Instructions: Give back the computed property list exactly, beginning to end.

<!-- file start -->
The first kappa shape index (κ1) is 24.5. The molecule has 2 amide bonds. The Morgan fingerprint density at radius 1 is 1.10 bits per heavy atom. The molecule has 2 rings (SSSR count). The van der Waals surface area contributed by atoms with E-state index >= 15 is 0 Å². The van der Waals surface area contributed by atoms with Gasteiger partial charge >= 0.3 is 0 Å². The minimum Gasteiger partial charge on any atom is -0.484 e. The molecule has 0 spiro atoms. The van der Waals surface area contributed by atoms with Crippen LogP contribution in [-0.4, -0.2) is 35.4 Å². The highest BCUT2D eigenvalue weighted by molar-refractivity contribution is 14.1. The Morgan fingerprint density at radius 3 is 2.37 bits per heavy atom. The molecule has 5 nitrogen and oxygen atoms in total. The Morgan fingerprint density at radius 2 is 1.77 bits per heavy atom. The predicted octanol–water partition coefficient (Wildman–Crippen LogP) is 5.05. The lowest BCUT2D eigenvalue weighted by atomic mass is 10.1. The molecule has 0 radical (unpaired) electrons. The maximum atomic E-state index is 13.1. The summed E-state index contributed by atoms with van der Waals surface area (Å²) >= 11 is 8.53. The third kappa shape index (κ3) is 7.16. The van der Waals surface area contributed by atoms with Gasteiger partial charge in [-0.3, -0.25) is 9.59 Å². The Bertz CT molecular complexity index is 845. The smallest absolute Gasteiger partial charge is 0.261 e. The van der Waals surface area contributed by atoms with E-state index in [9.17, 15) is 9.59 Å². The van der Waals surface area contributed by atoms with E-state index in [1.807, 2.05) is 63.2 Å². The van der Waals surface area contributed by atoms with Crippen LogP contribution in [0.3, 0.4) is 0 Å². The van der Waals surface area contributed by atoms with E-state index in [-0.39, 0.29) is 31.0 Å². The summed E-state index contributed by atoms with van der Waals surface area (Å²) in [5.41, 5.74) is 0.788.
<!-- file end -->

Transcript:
The first kappa shape index (κ1) is 24.5. The molecule has 2 amide bonds. The Morgan fingerprint density at radius 1 is 1.10 bits per heavy atom. The molecule has 2 rings (SSSR count). The van der Waals surface area contributed by atoms with E-state index >= 15 is 0 Å². The van der Waals surface area contributed by atoms with Gasteiger partial charge >= 0.3 is 0 Å². The minimum Gasteiger partial charge on any atom is -0.484 e. The molecule has 0 spiro atoms. The van der Waals surface area contributed by atoms with Crippen LogP contribution in [-0.4, -0.2) is 35.4 Å². The highest BCUT2D eigenvalue weighted by molar-refractivity contribution is 14.1. The Morgan fingerprint density at radius 3 is 2.37 bits per heavy atom. The molecule has 5 nitrogen and oxygen atoms in total. The Morgan fingerprint density at radius 2 is 1.77 bits per heavy atom. The predicted octanol–water partition coefficient (Wildman–Crippen LogP) is 5.05. The lowest BCUT2D eigenvalue weighted by atomic mass is 10.1. The molecule has 0 radical (unpaired) electrons. The maximum atomic E-state index is 13.1. The summed E-state index contributed by atoms with van der Waals surface area (Å²) >= 11 is 8.53. The third kappa shape index (κ3) is 7.16. The van der Waals surface area contributed by atoms with Gasteiger partial charge in [-0.3, -0.25) is 9.59 Å². The Bertz CT molecular complexity index is 845. The smallest absolute Gasteiger partial charge is 0.261 e. The van der Waals surface area contributed by atoms with E-state index in [9.17, 15) is 9.59 Å². The van der Waals surface area contributed by atoms with E-state index in [1.807, 2.05) is 63.2 Å². The van der Waals surface area contributed by atoms with Crippen LogP contribution in [0.3, 0.4) is 0 Å². The van der Waals surface area contributed by atoms with E-state index in [-0.39, 0.29) is 31.0 Å². The summed E-state index contributed by atoms with van der Waals surface area (Å²) in [5.41, 5.74) is 0.788.